Mass Audubon Supports New Forests as Climate Solutions Initiative
June 07, 2023
On Wednesday morning, the Healey-Driscoll Administration announced "Forests as Climate Solutions," an initiative to slow forest loss and drive Massachusetts towards conserving 40% of natural land by 2050. This program will expand a network of forest reserves on public and private lands and enhance incentives for private landowners to practice climate-smart forestry. The Healey-Driscoll Administration shows real vision with this initiative by recognizing the key linkage between climate change and the loss of biodiversity.
“We applaud Governor Healey, Chief Hoffer, and Secretary Tepper for creating the Forests as Climate Solutions initiative,” said Mass Audubon President David O’Neill. “This science-based forest conservation plan values adaptation and biodiversity and dovetails with Mass Audubon’s ongoing work to ensure our forests capture and store more carbon, protect wildlife, and support local economies.”
Mass Audubon’s 2017 Losing Ground analysis of land development in Massachusetts showed that the Commonwealth was losing 13.5 acres of natural and working lands to development every day—just over half the size of the Boston Public Garden. With 432 native plant and animal species at risk of extinction in Massachusetts, the damage of forest loss to biodiversity can’t be overstated. Our upcoming report, Gaining Carbon, shows that solar energy developments now play a growing role in forest losses. If Massachusetts is to reverse this trend and conserve 40% of our natural lands by 2050, it must commit to an ambitious land protection policy agenda. Forests as Climate Solutions is an essential step in that direction.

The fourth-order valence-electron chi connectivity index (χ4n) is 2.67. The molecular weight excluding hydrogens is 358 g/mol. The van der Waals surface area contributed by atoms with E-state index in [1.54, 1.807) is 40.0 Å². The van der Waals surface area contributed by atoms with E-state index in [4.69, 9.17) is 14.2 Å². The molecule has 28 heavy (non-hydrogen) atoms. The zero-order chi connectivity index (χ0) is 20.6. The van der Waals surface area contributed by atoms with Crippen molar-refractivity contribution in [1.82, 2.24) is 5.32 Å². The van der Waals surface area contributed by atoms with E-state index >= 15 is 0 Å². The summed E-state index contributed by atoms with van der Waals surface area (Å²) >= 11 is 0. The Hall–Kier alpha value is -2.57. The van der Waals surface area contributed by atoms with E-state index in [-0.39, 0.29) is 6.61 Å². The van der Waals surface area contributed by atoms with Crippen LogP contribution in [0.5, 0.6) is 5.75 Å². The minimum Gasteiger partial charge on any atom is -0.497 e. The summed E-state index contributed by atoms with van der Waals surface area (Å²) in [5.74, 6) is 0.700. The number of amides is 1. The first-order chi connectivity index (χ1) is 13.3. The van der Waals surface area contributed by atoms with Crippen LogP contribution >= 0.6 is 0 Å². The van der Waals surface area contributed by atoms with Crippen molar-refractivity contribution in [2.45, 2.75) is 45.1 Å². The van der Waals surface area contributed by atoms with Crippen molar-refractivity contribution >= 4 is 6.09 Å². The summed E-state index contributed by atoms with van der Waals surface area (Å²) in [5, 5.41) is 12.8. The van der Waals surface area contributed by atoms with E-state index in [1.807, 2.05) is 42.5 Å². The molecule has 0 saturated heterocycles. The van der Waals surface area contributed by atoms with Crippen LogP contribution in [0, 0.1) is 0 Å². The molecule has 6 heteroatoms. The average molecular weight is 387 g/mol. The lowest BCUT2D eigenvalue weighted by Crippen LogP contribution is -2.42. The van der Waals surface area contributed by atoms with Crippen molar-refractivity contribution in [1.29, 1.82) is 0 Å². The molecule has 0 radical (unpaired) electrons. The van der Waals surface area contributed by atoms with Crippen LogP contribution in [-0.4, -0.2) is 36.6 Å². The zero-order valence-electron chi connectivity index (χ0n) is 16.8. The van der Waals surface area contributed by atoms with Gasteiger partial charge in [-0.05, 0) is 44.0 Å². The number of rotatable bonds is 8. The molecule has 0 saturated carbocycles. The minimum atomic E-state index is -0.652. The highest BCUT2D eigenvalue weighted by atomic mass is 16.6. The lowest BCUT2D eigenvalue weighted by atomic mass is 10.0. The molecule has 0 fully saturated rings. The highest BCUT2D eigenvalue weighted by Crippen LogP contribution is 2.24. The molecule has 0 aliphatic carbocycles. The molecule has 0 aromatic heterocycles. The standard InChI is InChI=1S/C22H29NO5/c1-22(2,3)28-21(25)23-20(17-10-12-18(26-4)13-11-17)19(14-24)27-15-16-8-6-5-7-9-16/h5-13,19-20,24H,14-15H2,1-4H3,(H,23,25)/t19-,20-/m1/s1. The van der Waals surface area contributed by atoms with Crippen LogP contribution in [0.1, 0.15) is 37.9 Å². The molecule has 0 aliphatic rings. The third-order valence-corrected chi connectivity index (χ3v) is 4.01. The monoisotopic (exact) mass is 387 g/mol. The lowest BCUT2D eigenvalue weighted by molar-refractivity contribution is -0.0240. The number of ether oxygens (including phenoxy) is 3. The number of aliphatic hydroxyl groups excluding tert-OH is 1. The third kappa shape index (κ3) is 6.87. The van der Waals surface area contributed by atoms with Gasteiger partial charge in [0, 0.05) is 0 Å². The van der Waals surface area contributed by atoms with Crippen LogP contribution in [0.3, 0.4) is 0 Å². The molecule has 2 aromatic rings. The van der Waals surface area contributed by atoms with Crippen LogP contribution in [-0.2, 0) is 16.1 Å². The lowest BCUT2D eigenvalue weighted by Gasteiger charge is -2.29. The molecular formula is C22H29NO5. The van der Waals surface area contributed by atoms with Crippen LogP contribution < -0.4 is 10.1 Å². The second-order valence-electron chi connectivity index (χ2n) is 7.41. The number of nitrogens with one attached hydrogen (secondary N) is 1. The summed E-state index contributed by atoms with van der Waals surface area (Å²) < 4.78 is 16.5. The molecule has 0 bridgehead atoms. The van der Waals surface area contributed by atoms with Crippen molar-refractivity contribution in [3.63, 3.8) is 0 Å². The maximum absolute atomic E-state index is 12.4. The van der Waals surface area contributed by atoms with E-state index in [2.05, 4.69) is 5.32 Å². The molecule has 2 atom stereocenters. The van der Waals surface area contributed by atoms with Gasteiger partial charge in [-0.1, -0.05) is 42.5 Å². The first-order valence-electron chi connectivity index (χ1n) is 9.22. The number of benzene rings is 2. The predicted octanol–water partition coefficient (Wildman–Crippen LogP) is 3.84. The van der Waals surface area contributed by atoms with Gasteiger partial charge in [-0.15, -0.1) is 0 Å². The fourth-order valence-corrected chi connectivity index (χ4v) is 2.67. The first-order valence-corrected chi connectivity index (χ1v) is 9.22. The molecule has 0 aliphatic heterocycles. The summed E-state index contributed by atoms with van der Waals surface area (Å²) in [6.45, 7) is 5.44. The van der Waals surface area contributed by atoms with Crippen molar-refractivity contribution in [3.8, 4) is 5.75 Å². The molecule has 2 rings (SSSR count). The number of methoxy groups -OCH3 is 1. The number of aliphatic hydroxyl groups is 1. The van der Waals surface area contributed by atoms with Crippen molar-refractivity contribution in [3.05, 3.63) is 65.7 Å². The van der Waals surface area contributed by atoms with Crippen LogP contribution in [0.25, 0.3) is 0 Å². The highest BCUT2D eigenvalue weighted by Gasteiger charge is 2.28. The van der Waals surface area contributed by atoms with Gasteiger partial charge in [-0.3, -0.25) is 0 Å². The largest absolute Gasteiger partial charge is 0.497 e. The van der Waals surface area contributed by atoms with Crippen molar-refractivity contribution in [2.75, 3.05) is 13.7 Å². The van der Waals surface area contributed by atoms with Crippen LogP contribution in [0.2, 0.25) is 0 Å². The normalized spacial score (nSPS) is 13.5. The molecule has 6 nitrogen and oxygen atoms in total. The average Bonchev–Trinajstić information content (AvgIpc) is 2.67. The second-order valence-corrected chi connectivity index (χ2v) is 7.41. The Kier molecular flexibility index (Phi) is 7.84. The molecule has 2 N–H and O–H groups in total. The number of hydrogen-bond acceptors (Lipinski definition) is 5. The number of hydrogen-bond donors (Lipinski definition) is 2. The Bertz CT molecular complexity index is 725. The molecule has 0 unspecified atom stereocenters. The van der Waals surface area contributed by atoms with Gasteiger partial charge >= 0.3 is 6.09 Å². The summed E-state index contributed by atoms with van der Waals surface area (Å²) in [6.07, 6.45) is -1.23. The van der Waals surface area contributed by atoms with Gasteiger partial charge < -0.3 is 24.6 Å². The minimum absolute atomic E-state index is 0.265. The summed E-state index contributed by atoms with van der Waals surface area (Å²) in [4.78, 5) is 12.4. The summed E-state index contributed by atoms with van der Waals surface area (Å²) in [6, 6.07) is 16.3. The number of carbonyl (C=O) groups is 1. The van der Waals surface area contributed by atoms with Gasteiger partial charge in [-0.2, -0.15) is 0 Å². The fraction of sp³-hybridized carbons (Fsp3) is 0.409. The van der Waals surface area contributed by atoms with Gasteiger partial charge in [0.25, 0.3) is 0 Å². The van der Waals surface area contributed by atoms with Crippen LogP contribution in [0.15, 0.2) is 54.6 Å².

“The Healey administration’s commitment to the protection and management of forests acknowledges the power of nature in the fight against climate change,” O’Neill expanded. “Alongside our partners, Mass Audubon will continue to advocate for the resources needed to deliver on the promise reflected in this visionary plan. And our forest scientists will supply expertise, data, and research to support the state’s commitment to greater transparency and accountability for the public on the outcomes of forest management. Preserving the natural and working lands we already have is simplest step we can take to fight the climate crisis.”
About Mass Audubon
Mass Audubon is the largest nature-based conservation organization in New England. Founded in 1896 by two women who fought for the protection of birds, Mass Audubon carries on their legacy by focusing on the greatest challenges facing the environment today: the loss of biodiversity, inequitable access to nature, and climate change. With the help of our 160,000 members and supporters, we protect wildlife, conserve and restore resilient land, advocate for impactful environmental policies, offer nationally recognized education programs for adults and children, and provide endless opportunities to experience the outdoors at our wildlife sanctuaries. Explore, find inspiration, and take action at massaudubon.org.